And that is very hard to do. Philosophy is an old discipline, and one relying almost entirely on internal factors. (Philosophy dealing with the external world long ago split off into the new field of Science.) And by this age, pretty much every potential rational means (and most irrational means) of explaining ideas has already been formulated.
It is extremely rare that anyone originates anything truly creative in Philosophy. Mostly they just regurgitate all the same old ideas.
So to dress them up, and sound deep and meaningfull, they load their sentences with multisyllabic words, in many overlapping dependant clauses, and they pray that people take so long to pick through the sentences to decipher the meaning, that they refuse to notice how trite and cliche everything is. Because to do so would make the reader feel stupid, having taken so long to comprehend ideas so basic, and most people would rather believe something is deep and profound, than to entertain the thought that they might be dense.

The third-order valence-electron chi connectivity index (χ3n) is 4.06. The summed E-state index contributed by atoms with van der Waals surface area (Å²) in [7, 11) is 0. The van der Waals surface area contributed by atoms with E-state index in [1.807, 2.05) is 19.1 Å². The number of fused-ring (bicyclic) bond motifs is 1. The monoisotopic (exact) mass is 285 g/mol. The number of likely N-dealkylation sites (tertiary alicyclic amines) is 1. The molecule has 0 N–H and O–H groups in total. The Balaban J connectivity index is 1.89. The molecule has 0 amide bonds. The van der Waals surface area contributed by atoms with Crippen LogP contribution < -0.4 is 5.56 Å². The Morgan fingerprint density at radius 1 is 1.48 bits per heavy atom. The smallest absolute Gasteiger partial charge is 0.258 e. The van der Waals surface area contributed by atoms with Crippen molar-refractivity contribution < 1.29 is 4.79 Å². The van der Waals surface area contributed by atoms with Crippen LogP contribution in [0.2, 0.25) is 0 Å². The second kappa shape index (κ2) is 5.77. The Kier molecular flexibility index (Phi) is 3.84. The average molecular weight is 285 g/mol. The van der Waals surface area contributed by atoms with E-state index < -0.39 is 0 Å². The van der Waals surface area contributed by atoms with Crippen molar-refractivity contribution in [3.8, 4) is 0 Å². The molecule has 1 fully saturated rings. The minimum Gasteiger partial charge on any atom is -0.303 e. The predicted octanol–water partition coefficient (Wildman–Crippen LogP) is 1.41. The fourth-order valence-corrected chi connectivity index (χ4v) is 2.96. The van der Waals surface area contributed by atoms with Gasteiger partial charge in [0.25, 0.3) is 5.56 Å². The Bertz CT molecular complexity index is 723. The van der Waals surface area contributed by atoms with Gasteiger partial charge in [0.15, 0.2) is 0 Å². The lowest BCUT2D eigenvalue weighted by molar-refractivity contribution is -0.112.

I took a very long time to say that, even though what I said isn't all that complex. And I used a lot of multisyllabic words and several commas. I guess my own thesis condemns me somewhat.
Oh well.

A long-winded statement on Philosophy.... I've become Lupine.
Uhm... pee on me... I want to lick the floor.. Uh, forget it. Sick, perverted things only sound cool when he says them. I guess I just don't have his style.

chaser said...

mmm...I liked this one...girl got game

Random said...